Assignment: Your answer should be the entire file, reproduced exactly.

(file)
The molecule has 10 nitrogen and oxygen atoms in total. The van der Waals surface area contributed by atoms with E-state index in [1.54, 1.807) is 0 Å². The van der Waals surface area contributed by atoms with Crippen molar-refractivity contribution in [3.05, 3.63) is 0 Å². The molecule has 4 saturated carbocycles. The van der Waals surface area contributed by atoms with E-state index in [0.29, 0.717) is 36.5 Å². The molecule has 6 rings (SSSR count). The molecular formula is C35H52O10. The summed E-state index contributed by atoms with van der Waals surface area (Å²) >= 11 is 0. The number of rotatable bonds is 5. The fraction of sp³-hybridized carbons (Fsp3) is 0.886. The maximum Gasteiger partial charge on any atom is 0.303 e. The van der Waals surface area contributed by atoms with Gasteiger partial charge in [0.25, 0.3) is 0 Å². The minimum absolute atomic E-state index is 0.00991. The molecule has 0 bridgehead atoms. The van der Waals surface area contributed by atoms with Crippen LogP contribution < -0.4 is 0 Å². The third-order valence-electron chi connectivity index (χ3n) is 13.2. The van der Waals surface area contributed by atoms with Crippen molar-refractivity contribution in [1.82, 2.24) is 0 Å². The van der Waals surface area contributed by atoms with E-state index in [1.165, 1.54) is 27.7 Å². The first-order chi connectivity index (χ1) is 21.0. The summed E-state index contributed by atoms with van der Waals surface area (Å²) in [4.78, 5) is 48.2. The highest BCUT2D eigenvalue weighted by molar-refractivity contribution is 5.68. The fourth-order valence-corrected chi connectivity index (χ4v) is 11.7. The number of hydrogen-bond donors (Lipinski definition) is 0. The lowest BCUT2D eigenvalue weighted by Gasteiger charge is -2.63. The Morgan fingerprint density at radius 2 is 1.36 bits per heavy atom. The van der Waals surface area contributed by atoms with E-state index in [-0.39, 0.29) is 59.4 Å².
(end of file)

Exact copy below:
The molecule has 10 nitrogen and oxygen atoms in total. The van der Waals surface area contributed by atoms with E-state index in [1.54, 1.807) is 0 Å². The van der Waals surface area contributed by atoms with Crippen molar-refractivity contribution in [3.05, 3.63) is 0 Å². The molecule has 4 saturated carbocycles. The van der Waals surface area contributed by atoms with E-state index in [0.29, 0.717) is 36.5 Å². The molecule has 6 rings (SSSR count). The molecular formula is C35H52O10. The summed E-state index contributed by atoms with van der Waals surface area (Å²) >= 11 is 0. The number of rotatable bonds is 5. The fraction of sp³-hybridized carbons (Fsp3) is 0.886. The maximum Gasteiger partial charge on any atom is 0.303 e. The van der Waals surface area contributed by atoms with Gasteiger partial charge in [0.25, 0.3) is 0 Å². The minimum absolute atomic E-state index is 0.00991. The molecule has 0 bridgehead atoms. The van der Waals surface area contributed by atoms with Crippen LogP contribution < -0.4 is 0 Å². The third-order valence-electron chi connectivity index (χ3n) is 13.2. The van der Waals surface area contributed by atoms with Crippen molar-refractivity contribution in [1.82, 2.24) is 0 Å². The van der Waals surface area contributed by atoms with E-state index in [1.165, 1.54) is 27.7 Å². The first-order chi connectivity index (χ1) is 21.0. The summed E-state index contributed by atoms with van der Waals surface area (Å²) in [4.78, 5) is 48.2. The highest BCUT2D eigenvalue weighted by molar-refractivity contribution is 5.68. The fourth-order valence-corrected chi connectivity index (χ4v) is 11.7. The number of hydrogen-bond donors (Lipinski definition) is 0. The lowest BCUT2D eigenvalue weighted by Gasteiger charge is -2.63. The Morgan fingerprint density at radius 2 is 1.36 bits per heavy atom. The van der Waals surface area contributed by atoms with E-state index in [-0.39, 0.29) is 59.4 Å².